US 4675486 A
A compact pushbutton switch comprises a housing in which three chambers are formed and connected by a common contact member. A fixed contact, a nonconducting member forming a continuation to the fixed contact, a slider movable along both the fixed contact and the nonconducting member, a movable contact fixed to the slider, a control pushbutton mounted to the slider, and a coiled spring are mounted in each of the chambers. The spring is made of an electrically conductive material, and interposed between the common contact member and the movable contact to bias the movable contact out of contact with the fixed contact. When no control pushbuttons are depressed, each spring acts to hold the movable contact out of electrical connection with the fixed contact. When any one of the pushbuttons is depressed, the corresponding spring serves to establish an electrical connection between the corresponding movable contact and fixed contact by its electrical conductive property.
1. A switch comprising:
a plurality of chambers formed in said housing;
a metallic common contact member extending along the bottom of each chamber;
each of said chambers having an upright nonconducting support extending perpendicularly to said common contact member, a nonconducting member formed with planar sides extending upright in parallel with and formed integrally with said support and made of the same material as said support, a metallic fixed contact mounted to said support extending upright in parallel therewith and having planar sides dimensioned and positioned so as to be flush and in linear alignment with the planar sides of said nonconducting member, a slider adapted to slide reciprocally along said fixed contact and nonconducting member, a metallic movable contact fixedly mounted to the slider and adapted to surround and hold itself in contact with the planar sides of the fixed contact or nonconducting member depending on the position of the slider, a spring made of an electrically conductive material and interposed between said common contact member and said movable contact so as to form an electrical connection therebetwen, and means for moving said slider between a nonconducting position wherein said movable contact holds said nonconducting member and a conducting position wherein said movable contact holds itself in electrical contact with said fixed contact,
wherein said spring is a coiled spring adapted to bias the movable contact toward said nonconducting position, and wherein said movable contact, holder, nonconducting member and fixed contact are positioned with the space inside the coils of said coiled spring,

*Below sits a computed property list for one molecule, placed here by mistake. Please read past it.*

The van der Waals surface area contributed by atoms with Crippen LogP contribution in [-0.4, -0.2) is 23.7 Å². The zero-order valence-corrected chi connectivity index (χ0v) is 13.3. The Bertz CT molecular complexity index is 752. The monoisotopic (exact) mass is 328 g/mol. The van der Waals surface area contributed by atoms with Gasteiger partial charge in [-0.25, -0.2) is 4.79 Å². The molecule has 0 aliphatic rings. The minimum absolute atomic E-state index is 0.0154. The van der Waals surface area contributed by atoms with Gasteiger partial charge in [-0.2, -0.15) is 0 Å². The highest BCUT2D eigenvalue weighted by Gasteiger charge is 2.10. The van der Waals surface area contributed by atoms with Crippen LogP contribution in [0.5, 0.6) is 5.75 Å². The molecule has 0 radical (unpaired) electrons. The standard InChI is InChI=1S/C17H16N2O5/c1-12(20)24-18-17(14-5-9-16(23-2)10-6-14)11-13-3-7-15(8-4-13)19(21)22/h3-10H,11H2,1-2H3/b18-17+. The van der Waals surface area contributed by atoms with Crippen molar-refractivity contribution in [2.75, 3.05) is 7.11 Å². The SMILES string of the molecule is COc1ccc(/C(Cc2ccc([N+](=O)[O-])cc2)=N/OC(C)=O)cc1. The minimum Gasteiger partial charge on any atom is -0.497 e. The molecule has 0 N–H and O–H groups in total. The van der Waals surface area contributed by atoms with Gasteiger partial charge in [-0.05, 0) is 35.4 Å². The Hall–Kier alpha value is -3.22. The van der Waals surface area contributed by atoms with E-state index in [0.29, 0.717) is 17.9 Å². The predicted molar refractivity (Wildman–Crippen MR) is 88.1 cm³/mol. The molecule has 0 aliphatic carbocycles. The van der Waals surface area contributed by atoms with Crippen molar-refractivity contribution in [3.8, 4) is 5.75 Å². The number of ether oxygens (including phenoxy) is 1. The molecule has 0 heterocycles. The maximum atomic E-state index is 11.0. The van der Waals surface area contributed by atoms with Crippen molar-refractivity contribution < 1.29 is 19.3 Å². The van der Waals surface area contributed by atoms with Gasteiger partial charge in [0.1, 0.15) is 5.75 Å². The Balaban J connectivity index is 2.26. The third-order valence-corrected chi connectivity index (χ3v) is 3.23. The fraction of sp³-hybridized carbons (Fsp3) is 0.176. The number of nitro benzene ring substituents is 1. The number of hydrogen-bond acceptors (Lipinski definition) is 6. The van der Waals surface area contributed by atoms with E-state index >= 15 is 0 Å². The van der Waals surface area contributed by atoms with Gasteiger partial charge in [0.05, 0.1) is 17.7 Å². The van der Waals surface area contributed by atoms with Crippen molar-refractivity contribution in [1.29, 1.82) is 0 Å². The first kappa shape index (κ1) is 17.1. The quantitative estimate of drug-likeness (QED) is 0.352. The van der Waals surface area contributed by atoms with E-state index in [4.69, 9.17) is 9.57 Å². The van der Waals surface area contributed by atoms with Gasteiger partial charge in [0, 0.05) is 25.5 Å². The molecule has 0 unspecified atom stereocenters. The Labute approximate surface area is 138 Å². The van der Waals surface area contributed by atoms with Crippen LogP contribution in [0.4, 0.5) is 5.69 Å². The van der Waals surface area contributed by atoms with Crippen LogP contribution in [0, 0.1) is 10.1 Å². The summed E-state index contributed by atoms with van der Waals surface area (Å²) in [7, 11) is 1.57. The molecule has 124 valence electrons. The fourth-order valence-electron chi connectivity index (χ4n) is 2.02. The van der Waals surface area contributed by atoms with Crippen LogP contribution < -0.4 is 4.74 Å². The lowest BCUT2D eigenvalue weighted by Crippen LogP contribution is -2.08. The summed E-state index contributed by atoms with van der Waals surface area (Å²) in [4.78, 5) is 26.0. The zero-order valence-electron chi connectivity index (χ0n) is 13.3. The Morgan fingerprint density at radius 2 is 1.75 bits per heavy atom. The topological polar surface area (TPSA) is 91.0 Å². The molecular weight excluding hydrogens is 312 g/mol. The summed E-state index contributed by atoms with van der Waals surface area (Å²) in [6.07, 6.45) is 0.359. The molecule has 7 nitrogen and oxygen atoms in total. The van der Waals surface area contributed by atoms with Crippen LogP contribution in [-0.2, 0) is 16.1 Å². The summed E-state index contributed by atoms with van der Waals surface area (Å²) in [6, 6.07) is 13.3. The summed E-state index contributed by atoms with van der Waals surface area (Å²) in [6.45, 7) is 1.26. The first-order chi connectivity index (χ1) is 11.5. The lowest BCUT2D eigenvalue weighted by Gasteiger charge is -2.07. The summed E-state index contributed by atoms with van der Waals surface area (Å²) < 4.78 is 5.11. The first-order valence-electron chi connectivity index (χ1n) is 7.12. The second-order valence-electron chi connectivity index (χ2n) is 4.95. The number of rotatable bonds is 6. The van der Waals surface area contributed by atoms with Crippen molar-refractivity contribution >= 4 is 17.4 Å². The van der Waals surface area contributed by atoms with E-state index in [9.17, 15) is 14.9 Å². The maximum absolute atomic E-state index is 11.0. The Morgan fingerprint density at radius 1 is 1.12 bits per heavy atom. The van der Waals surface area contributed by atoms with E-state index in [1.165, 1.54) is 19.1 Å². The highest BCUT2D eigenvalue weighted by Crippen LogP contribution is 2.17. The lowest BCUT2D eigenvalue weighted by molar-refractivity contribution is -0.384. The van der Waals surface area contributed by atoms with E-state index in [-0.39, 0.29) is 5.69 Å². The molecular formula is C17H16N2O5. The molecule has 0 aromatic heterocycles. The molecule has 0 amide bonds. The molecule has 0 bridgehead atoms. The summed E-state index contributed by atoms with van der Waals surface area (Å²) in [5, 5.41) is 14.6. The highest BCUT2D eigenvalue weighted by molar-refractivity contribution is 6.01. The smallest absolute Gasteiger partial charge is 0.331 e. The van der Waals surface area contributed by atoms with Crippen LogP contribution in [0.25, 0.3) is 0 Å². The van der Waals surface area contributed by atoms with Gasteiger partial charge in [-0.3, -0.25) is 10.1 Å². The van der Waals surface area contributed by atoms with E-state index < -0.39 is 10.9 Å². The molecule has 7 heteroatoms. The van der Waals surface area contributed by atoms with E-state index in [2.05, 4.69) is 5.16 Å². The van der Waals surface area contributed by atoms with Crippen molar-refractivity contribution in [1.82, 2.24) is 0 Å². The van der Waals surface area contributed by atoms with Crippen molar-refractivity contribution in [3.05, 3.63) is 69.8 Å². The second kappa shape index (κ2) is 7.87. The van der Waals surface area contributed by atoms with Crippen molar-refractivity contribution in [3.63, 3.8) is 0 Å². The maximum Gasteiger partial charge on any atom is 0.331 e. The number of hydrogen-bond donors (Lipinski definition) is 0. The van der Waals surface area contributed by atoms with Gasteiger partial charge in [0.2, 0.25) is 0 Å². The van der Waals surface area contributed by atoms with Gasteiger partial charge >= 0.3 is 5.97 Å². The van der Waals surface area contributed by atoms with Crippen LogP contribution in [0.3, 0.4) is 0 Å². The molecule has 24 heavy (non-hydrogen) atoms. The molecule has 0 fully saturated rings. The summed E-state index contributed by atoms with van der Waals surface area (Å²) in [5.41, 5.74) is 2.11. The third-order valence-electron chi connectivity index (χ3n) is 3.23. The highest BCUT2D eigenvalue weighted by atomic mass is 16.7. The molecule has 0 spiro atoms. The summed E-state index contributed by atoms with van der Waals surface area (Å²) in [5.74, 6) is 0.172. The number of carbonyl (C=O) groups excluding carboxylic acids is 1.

whereby a smooth transition by said slider in switching said movable contact between said conducting and nonconducting positions is provided when said switch is operated.
Referring to the drawings, there is shown a three-pole switch embodying the concept of the present invention. This switch includes a cover 2 mounted on a housing 1 and three control pushbuttons 3 extending through the cover 2. When any one of the pushbuttons 3 is depressed inwardly of the housing, the corresponding one of three fixed contacts 5 shown in FIG. 4 is electrically connected with a common contact member 4 made of a metal.
The housing 1 is made from an insulating material, and is provided with three concave operation chambers A as shown in FIG. 2. Each chamber A takes a circular form in cross section. A guide groove 1a extends vertically along each chamber A. A support member 1b is formed integrally with each operation chamber A, and extends upwardly from the bottom of the housing 1. The support members 1b are spaced from the side wall of the respective chamber A to form a groove B between the outer surface of the support member 1b and the inner surface of the operation chamber A. A respective spring 8 is received within each chamber A and fits within the groove B, as can be seen in FIG. 3.
As shown in FIG. 3, the inner end of the groove B is at a position slightly higher than the bottom of the chamber A. The upper portion of each support member 1b has a nonconducting member 1c facing inwardly of the corresponding operation chamber A. The nonconducting member 1c is made from the same insulating material as the housing 1, and is formed integrally with the support member 1b so as to have a broad, flat shape corresponding to the shape of the fixed contact 5.
The common contact member 4 is made of a metal sheet, shaped into the form shown in FIG. 4, and inserted in the bottom of the housing 1. The contact member 4 has three portions 4a each fitted within a respective operation chamber A and occupying about half of the area of the bottom of the respective operation chamber A, as shown in FIG. 3. A terminal 4b is formed integrally with one end of the common contact member 4, and extends outwardly of the housing 1. Each of the fixed contacts 5 is also made of a metal sheet, and is inserted in the bottom of the housing 1. Each fixed contact 5 is held to a respective support member 1b in the operation chamber A, and extends vertically, as shown in FIG. 3, below the corresponding nonconducting member 1c. As shown in FIG. 4, the lower end of the fixed contact 5 is bent at right angles to form a terminal 5a which extends outwardly of the housing 1.